How Does Agriculture Change Our Climate?

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photo credit: ccafs.cgiar.org

Agriculture, deforestation and other land use account for roughly 20 percent of all GHG emissions

Since the start of the Green Revolution, the productivity of the global agricultural system has more than doubled, improving food security for a growing population and meeting dietary demands of an increasingly wealthy world. This astounding productivity has also imposed environmental costs. While global agriculture faces a number of challenges, the most surprising challenge to food security may come from agriculture’s impact on our climate.

Right now, the world’s agricultural sector, which in this report refers to management and land clearing related to agriculture, accounts for about one fifth of total greenhouse gases. That’s more than all of the world’s cars, planes, and trains combined. Emissions from agriculture and deforestation are three times greater than emissions from the global building sector, and equal to all industrial emissions. In fact, energy production is the only sector that has a higher share of emissions (37 percent).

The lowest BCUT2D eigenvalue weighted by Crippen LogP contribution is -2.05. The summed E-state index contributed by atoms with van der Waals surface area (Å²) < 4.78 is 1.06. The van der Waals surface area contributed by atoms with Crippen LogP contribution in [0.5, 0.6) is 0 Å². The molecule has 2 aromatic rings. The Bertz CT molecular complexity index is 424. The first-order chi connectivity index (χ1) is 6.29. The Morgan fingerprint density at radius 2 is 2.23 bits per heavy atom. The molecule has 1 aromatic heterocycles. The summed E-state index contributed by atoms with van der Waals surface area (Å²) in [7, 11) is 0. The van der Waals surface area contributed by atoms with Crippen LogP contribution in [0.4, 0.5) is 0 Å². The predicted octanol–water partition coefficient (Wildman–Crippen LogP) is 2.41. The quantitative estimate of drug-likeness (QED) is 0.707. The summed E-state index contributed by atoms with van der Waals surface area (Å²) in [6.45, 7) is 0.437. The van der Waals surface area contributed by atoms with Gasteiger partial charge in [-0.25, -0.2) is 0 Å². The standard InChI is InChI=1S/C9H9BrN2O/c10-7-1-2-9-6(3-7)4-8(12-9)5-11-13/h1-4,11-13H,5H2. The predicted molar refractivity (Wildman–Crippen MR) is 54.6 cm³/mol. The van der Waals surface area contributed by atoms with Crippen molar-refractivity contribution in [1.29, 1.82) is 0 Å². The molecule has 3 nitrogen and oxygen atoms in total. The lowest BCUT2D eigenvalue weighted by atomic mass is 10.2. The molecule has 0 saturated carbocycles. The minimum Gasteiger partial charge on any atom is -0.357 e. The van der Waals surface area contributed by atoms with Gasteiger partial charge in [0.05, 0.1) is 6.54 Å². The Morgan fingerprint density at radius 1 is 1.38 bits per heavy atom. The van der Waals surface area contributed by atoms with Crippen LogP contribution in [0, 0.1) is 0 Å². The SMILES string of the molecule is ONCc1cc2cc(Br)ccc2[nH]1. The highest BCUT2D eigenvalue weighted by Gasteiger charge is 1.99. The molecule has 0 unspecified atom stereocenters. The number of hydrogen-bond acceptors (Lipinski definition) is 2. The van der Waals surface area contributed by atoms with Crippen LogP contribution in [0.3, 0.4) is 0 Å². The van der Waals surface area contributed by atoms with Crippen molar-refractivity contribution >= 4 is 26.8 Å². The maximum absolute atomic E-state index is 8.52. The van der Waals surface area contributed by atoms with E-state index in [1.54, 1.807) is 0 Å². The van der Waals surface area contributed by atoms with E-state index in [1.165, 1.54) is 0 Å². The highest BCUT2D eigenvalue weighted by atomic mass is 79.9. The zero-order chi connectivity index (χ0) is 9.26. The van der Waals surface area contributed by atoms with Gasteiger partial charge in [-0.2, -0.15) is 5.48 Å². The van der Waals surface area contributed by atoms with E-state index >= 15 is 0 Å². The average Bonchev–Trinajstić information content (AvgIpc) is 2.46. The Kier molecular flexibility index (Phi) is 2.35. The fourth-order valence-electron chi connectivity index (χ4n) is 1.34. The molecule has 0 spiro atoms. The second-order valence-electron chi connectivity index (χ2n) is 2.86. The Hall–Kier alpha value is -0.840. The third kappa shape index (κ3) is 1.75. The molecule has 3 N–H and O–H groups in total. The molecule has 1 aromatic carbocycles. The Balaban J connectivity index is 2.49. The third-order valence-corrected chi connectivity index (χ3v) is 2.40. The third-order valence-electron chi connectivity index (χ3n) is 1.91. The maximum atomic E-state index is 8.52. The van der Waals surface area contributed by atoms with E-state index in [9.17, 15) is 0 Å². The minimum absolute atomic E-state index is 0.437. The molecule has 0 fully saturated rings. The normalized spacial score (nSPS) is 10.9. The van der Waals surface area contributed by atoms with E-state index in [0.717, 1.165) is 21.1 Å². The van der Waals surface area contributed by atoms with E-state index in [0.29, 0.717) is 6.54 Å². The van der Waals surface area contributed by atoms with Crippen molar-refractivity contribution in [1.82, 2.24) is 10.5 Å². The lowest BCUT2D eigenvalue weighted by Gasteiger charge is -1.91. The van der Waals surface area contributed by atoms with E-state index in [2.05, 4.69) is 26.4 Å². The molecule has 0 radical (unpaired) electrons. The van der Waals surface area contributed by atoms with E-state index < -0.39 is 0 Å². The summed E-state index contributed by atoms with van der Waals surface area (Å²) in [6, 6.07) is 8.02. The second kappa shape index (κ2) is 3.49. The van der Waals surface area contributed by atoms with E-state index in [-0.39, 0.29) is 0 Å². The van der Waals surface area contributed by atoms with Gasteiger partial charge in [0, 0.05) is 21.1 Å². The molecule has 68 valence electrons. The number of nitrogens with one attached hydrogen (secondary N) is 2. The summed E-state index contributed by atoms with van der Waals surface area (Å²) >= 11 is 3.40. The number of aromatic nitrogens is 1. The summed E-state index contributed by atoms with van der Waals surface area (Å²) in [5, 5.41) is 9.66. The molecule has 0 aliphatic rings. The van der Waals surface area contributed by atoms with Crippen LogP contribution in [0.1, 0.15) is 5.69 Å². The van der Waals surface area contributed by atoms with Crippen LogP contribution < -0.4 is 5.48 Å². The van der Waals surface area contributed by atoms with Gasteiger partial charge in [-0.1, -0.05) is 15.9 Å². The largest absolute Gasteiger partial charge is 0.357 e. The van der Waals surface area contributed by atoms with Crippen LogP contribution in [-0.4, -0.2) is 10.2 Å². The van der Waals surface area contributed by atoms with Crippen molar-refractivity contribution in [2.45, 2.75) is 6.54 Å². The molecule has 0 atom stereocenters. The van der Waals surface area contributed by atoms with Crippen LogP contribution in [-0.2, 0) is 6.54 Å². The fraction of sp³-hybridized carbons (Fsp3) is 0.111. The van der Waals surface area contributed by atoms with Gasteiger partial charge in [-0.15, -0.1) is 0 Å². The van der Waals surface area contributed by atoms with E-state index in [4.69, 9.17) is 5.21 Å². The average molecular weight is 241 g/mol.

In this report, we consider emissions from just part of the global food system: deforestation and agricultural management. The share of emissions from transportation of products in the global food supply chain, packaging, and food waste, for example, are important but not included here. When these activities are also considered, the global food system accounts for roughly 30 percent of global emissions.

Despite agriculture’s central role in changing the global climate, there are promising opportunities for mitigating emissions and reducing the demand for high-emissions food in the first place. Developing a global food system that both achieves food security and reduces agriculture’s environmental impact is one of the foremost challenges of our time.

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